The most interesting dimension of all these acts of treachery by the Nigerian Military is that these criminal acts are all happening right under the nose of these same civilian leaders who were elected by the people in line with the constitution which is now being raped by the Nigerian Military. The Military is also an institution and a creation of the constitution and so I am shocked that in this twenty first century Nigeria, that the military seeks to take us back to the medieval period whereby the emperors elevate their selfish interests to the supreme laws of their respective constituencies. The Nigerian Government must caution these military operatives to stop taking the laws into their hands and to seek for legal redress if they perceive that the media has violated any of their legal interest but it is certainly not against national security interest for the media to focus on some acts of suspected corruption that may have happened in the military since no institution in Nigeria is above the law.
As my Igbo people use to say please let President Jonathan remove the hands of the monkey from the soup before they change to human hands. The media must be given heir fundamental freedoms to carry out their constitutional duty by check mating those who are put in public offices who should discharge their respective duties in line with the tenets and letters of the law and the constitution which is the grund norm of the land and which must be respected by all and sundry.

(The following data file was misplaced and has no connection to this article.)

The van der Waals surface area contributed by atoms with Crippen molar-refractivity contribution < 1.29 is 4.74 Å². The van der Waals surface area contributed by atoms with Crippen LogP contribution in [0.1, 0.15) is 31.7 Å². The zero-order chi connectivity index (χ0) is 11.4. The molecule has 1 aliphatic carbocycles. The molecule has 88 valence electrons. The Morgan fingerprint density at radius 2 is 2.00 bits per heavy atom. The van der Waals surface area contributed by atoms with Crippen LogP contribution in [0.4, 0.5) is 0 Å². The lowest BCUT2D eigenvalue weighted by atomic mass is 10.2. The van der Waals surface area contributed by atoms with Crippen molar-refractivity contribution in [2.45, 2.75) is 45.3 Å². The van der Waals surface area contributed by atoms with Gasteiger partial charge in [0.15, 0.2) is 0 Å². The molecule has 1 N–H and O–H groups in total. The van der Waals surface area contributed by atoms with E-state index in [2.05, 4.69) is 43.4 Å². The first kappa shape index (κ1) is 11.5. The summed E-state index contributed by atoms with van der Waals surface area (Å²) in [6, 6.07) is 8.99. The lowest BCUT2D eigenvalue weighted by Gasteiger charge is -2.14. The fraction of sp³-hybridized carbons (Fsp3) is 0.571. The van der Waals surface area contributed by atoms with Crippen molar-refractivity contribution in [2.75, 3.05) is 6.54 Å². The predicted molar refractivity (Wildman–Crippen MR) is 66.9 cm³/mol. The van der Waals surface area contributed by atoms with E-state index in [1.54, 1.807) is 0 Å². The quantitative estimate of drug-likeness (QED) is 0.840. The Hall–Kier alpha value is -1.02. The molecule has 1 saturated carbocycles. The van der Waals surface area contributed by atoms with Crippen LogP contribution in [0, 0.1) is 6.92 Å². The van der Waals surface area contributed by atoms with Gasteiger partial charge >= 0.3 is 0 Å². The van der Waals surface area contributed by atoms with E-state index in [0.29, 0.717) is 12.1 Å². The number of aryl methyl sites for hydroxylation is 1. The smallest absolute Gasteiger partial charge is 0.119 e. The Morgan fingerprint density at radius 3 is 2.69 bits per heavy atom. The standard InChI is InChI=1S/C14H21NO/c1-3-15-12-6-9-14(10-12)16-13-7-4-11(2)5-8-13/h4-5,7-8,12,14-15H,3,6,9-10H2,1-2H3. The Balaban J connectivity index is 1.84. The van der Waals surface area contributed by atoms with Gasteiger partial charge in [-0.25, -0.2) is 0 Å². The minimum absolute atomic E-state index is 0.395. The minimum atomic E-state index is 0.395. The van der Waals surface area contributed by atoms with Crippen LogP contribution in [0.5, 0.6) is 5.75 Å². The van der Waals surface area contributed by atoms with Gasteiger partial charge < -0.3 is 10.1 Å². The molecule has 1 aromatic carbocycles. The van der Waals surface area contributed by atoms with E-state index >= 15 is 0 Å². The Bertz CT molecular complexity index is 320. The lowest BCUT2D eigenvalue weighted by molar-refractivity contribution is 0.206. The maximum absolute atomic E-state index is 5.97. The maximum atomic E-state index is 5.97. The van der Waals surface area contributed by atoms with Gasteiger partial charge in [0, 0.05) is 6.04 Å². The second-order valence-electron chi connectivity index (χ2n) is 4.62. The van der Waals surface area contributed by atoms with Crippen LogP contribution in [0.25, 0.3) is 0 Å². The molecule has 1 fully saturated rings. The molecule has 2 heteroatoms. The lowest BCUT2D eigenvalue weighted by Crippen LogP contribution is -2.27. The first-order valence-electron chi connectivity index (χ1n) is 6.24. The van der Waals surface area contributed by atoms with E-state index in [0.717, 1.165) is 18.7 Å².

President Jonathan must guard jealously his administration's legacy of becoming the first government to have signed and begin the enforcement the Freedom of Information Act. It is also to the credit of Jonathan that the National Human Rights Commission became independent during his government. So why is he allowing these soldiers under his command to mess with his records of service to freedoms?
+Emmanuel Onwubiko, Head; Human Rights Writers Association of Nigeria and blogs @www.huriwa.blogspot.com; www.huriwa.org.